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People walk in front of election posters in Eldoret, Kenya, on Aug. 10.Brian Inganga/The Associated Press

In one of the tightest presidential election races in Kenyan history, former prime minister Raila Odinga held a narrow lead over his main rival in unofficial counts a day after the voting ended.

Mr. Odinga was slightly ahead of Deputy President William Ruto in the unofficial count on Wednesday evening, based on results from about half of Kenya’s voting stations, according to the tabulations by two major media outlets.

The Citizen, a leading television channel, and The Nation, a leading newspaper, both showed Mr. Odinga with about 50 per cent of the vote, while Mr. Ruto held about 49 per cent of the vote.

The closeness of the race has sparked fears of possible violence on the streets if one of the candidates rejects the result. Kenya is still scarred by postelection violence that killed about 1,500 people after the 2007 vote. But a new system of posting the results digitally has made it more difficult for the candidates to complain of vote-rigging, which could reduce the risk of violence.

In a process that is seen as the most transparent and open in Kenyan history, each of the country’s 46,000 voting stations is uploading its vote count to the election commission’s central website, where each of the tabulations is publicly accessible. By Wednesday evening, more than 99 per cent of voting stations had uploaded their results to the public website.

Because the result tabulations were handwritten and then photographed, the independent counts by media outlets were slow and cumbersome, and the official result is likely to take several days to announce. But analysts praised the digital system, predicting it would prevent vote-rigging, since anyone would be able to verify the official result by doing their own count of the voting-station results.

A man reads a newspaper while seated near a campaign billboard of Raila Odinga and his running mate Martha Karua, following Kenya's general election in Nairobi on Aug. 10.AFP Contributor#AFP/AFP/Getty Images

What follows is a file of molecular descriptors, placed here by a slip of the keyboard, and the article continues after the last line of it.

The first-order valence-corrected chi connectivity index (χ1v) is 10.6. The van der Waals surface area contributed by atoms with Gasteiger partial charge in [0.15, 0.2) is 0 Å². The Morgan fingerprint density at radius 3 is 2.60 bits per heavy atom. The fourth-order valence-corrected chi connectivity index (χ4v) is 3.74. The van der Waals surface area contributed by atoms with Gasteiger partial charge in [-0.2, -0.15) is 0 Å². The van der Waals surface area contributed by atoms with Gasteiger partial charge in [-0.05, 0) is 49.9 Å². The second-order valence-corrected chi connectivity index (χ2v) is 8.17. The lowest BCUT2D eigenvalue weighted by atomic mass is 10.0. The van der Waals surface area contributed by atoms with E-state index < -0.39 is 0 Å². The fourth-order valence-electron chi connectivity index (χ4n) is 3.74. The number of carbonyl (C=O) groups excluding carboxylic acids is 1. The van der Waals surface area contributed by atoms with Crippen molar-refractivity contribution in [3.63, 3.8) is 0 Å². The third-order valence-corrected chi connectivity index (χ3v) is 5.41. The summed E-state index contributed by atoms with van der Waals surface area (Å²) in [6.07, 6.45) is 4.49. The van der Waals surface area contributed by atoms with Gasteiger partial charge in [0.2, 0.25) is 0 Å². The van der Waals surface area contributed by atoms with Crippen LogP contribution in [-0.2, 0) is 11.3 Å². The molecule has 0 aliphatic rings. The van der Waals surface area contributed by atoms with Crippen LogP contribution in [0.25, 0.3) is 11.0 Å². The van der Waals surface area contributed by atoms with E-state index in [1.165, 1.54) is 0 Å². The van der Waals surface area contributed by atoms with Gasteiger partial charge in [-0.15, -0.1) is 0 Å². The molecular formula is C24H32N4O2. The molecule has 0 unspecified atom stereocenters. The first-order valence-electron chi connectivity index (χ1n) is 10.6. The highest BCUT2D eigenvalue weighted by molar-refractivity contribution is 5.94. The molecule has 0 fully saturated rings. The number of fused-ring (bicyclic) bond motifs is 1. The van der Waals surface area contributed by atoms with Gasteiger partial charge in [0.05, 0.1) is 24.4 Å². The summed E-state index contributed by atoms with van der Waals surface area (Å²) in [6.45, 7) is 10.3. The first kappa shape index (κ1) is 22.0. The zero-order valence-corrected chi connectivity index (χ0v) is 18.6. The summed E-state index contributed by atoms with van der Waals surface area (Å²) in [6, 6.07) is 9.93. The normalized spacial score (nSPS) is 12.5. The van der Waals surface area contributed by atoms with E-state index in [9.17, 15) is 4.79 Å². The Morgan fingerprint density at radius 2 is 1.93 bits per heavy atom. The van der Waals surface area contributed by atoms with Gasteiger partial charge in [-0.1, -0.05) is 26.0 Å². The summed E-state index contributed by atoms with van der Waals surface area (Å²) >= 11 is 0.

The two presidential frontrunners are veteran members of the Kenyan political establishment. The 77-year-old Mr. Odinga was imprisoned for eight years between 1982 and 1991 when he fought for multiparty democracy, but later became a cabinet minister and prime minister. After four failed bids for the presidency, he has now been endorsed by his former rival, President Uhuru Kenyatta, who is constitutionally barred from a third term in office.

Mr. Ruto, 55, is running as an outsider, calling himself a “hustler” who will help the “Hustler Nation” of the unemployed and poor. But he is unlikely to shake up the establishment, since he has been Mr. Kenyatta’s deputy president since 2013. Both of the frontrunners are known to be wealthy landowners.

Faced with two candidates who seemed to represent the status quo, many Kenyans opted not to vote. Voter turnout in this election, based on preliminary numbers, was about 65 per cent, according to the election commission’s estimate on Wednesday. This number could increase, but it will still be far below the turnout of almost 80 per cent in the past election in 2017.

“For lots of Kenyans, there’s not much to choose from,” Kenyan political commentator Patrick Gathara said in an online panel after the vote. “I don’t think anyone believes that either of them will deliver change.”

John Githongo, a Kenyan journalist and anti-corruption campaigner, has described the vote as “an election about nothing” – a contest that lacked any big idea or galvanizing issue. Wandia Njoya, a scholar and blogger, called it a “mockery” of a choice between “two non-options.”

Both of the presidential frontrunners have promised to fight for the poor. Mr. Ruto has pledged to create a “hustler fund” to provide loans to small traders, while Mr. Odinga is promising a monthly stipend of about US$50 for the poorest of the poor.

Much of the media attention has focused on Mr. Odinga’s running mate, former justice minister Martha Karua, who will become the first woman to be Kenya’s deputy president if they win the election.

If no candidate wins 50 per cent of the vote, a runoff will be held between the two frontrunners, eliminating two fringe candidates. That, too, would be the first in Kenyan history.

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